A 17-year-old white female presented for a routine eye examination with a chief complaint of painful upgaze in her right eye. This had persisted for about one week.

Her systemic history was unremarkable. She had no known allergies and reported taking no medication.

The patient, similar to this woman, had pain around her right eye upon upgaze.

Diagnostic Data
Her best-uncorrected visual acuity was 20/20 O.U. at distance and near. External examination was normal with no afferent defect. Goldmann intraocular pressures measured 14mm Hg in both eyes. The dilated fundus examination was normal.

Your Diagnosis
How would you approach this case? Does this patient require additional tests? What is your diagnosis? How would you manage this patient? What is the likely prognosis? 

Additional history might include asking questions about blurred vision, dizziness, tinnitus, episodes of visual loss and history of sinus disease.

The diagnosis in this issue is trochlear tendonitis. When a patient presents with the chief complaint of acute unilateral pain in the region of the superonasal orbital rim, suspect idiopathic trochleitis.1-3

Trochleitis is characterized by a local inflammatory process affecting the trochlear tendon of the superior oblique muscle called the trochlea.1-3 In most cases, the cause is unknown. Typically, the patient will describe an aching around the eye, which has persisted over a few days and is also sometimes accompanied by a sharper pain. The patient usually describes that the pain worsens with eye movement, especially in superior gaze and supraduction.1-3 Upon palpatation of the globe and adnexa, the patient will localize tenderness to the superonasal orbital rim. Occasionally, slight swelling of the muscle and tissue are present in that area.

Most patients that present with idiopathic trochleitis are in good health and experience relief of their pain after a week"s regimen of oral nonsteroidal anti-inflammatory medication.1 Patients have a 25% chance of relapse within one year of the initial presenting episode.1

Trochleitis has also been considered to be a trigger for migraine headaches.2-3 Relief of the condition may also bring about the side effect of relief of migrainous events.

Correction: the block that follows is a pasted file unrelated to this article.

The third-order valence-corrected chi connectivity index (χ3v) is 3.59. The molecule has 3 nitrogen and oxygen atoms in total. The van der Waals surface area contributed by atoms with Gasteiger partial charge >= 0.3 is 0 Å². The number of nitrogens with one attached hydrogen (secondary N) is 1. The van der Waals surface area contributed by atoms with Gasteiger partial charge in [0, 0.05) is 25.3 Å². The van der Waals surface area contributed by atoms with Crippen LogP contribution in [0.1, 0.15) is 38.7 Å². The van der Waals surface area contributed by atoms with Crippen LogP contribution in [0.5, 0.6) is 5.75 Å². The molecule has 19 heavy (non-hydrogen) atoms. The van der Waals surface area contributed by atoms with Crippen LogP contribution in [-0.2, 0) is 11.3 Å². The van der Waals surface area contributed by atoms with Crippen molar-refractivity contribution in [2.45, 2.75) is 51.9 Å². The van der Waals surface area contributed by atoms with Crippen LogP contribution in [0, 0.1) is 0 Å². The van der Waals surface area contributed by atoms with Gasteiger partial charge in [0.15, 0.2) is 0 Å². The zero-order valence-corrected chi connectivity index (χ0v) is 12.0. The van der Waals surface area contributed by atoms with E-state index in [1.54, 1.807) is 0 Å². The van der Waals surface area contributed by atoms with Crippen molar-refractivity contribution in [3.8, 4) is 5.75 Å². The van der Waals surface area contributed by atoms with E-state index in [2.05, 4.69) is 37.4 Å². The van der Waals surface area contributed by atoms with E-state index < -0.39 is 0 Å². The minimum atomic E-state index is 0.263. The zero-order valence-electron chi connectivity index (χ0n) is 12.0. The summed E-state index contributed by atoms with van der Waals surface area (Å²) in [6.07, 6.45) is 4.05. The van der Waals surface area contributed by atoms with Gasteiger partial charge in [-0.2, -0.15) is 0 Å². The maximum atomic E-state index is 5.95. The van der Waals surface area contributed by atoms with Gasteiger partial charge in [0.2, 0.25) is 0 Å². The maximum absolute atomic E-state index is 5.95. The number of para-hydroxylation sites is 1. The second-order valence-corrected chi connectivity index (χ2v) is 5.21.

Although most cases of trochleitis are acute in nature and can be diagnosed by their constellation of signs and symptoms, be sure to consider other, more serious causes as well as potential underlying etiologies. Trochleitis has been known to occur secondary to rheumatoid arthritis, systemic lupus erythematosus, scleritis, Brown"s syndrome and orbital myositis.1,2 In cases of recurring trochleitis with or without systemic symptoms, these conditions should be ruled out with appropriate laboratory tests.

Inspecting the conjunctiva for injection and discharge will eliminate local infection and cellulitis as a cause. Orbital complications can be dismissed when there is an absence of proptosis. If a patient is proptotic, a thyroid investigation along with consideration of neuroimaging is indicated to rule out space-occupying lesions, myosistis, mucocele, and orbital cellulites.

If diplopia is present, investigate for binocular problems and noncomitant muscle paralyses. Patients with orbital myositis are typically diplopic, having restricted eye movements and positive forced ductions.1 In cases occurring secondary to Brown"s syndrome, the trochleitis may be congenital or acquired. In the congenital form, a click syndrome impairs movement of the superior oblique tendon through the trochlea. Characteristics of the syndrome are limited elevation in adduction with minimal or no superior oblique overaction. There will also be a positive forced duction test upon elevating the globe while adducting.1-2

1. Tychsen L, Tse DT, Ossoinig K, Anderson RL. Trochleitis with superior oblique myositis. Ophthalmology 1984 Sep;91(9):1075-9.

2. Yanguela J, Pareja JA, Lopez N, Sanchez Del Rio M. Trochleitis and migraine headache. Neurology 2002 Mar 12;58(5):802-5.

3. Yanguela J, Sanchez-del-Rio M, Bueno A, et al. Primary trochlear headache: a new cephalgia generated and modulated on the trochlear region. Neurology 2004 Apr 13;62(7):1134-40.

Thanks to Justin Greczek, B.Sc., for contributing to this case.

Vol. No: 142:9Issue: 9/15/2005